How to Have a More Active Commute — No Matter Where You Live

 by Hoku Krueger

You may not have a ton of control over where you live and where you work, but one thing you likely can change is making your commute more active. Here's how:

You may not have a ton of control over where you live and where you work, but one thing you likely can change is making your commute more active.

Squeezing in some physical activity on the way into work can help improve your mental cognition and ability to focus, as well as boost your energy and productivity for the day ahead. An active commute home not only gives you the chance to detach and de-stress so you can truly relax as soon as you walk through the front door, it's also a great way to fit in a workout without adding yet another thing to your to-do list..

Wondering how you can make your commute more active? It might be easier than you think.

Dress the Part

First things first: If you want to ease into an active commute, it helps to dress the part. Clothes made with performance fabrics that stretch and wick yet still look polished when you arrive at the office are key if you want to seamlessly go from home to work without dragging around a gym bag with a change of clothes. Read on for our recommendations.

By Foot

Assuming the distance between your home and your workplace allows for it, walking can be an energizing way to start your day (not to mention money-saving if you're saving on gas or public transporation). Plus, there are health benefits to a regular walk to work: Research shows it can cut your risk of high blood pressure and diabetes by 40 percent. So lace up those walking shoes, and make sure you're wearing a quick-dry top or tee made of breathable, sweat-wicking fabric to avoid any unsightly sweat stains once you arrive at the office.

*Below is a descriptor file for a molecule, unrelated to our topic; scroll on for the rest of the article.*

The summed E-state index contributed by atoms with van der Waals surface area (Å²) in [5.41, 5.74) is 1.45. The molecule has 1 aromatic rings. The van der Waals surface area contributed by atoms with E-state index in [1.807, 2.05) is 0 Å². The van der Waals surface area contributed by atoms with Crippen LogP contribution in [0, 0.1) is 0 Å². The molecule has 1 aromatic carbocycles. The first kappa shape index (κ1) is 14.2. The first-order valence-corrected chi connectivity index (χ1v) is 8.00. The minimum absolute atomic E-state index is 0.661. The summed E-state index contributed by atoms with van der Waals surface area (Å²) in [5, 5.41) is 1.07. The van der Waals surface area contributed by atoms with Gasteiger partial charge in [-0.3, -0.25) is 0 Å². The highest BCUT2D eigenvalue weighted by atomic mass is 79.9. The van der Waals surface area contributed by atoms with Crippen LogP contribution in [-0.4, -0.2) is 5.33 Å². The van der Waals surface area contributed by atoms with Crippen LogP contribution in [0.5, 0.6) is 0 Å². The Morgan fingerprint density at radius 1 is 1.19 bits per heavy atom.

By Bike

According to estimates from the U.S. Census Bureau, nearly 900,000 people cycled to work in 2017 (compared to almost 300,000 in 2006). And it's no wonder now that cities like Fort Collins, Colorado, and Wausau, Wisconsin are investing in bike-friendly infrastructure. Moreover, research shows that cycling to work was associated with significant health benefits including a 46 percent lower risk of developing heart disease and a 45 percent lower risk of developing cancer than people who didn't bike to work. Plus, there are few things as invigorating after a long day of work than hopping on your bike and whizzing home on two wheels.

If your city has plenty of protected bike lanes and bike traffic signals, why not give it a try? Just be sure you've got on pants with plenty of stretch and a slim leg shape so the material doesn't get caught in the bike chain; these will get you to work and looking put-together throughout the day. And don't forget your bike helmet (preferrably one that has plenty of ventilation vents to help prevent helmet hair).

By Train

You don't need to commit to going all the way on foot or bike, especially if you live an hour or more from work. According to the American Council on Exercise, one study found that people who took the train walked an average of 30 percent more each day and were four times more likely to achieve the recommended 10,000 steps.

LIVESTRONG.COM Content Editor Ada Ciuca walks to the train most mornings, which she says helps to start her day off right. "I get to spend the time I otherwise would getting frustrated about traffic doing productive things like reading or listening to a podcast." In other words, she actually enjoys her commute.

Sounds relaxing, right? Pro tip: Choose water-resistant layers — this jacket is perfect — so in case of a sudden rain shower on your way to or from the train, you don't arrive at the office completely drenched.

By Car

If you absolutely need to drive to work, there are still plenty of ways to make your commute more active. Try some physical exercises you can do while behind the wheel such as pelvic tilts, glute squeezes and bracing — just make sure to keep your attention on the road. Or, practice mindfulness during the drive — for example, switch off the radio, become aware of any tensions in your body like gripping the steering wheel and relax. By the time you arrive at your destination, you'll be more calm and refreshed.

Keep in mind: Research shows that the clothes we wear influence our behaviors and attitude, which means, that if you choose something like tights that can be dressed up with a blazer by day, you'll feel like getting your move on all day long and will be more likely to stop at the gym on your way home.

All in all, getting active during your commute is about turning the least awesome part of your day into a time that's enjoyable, rewarding and yours. And with so many health benefits you have nothing to lose (except for some of that work-week stress) by giving it a try!


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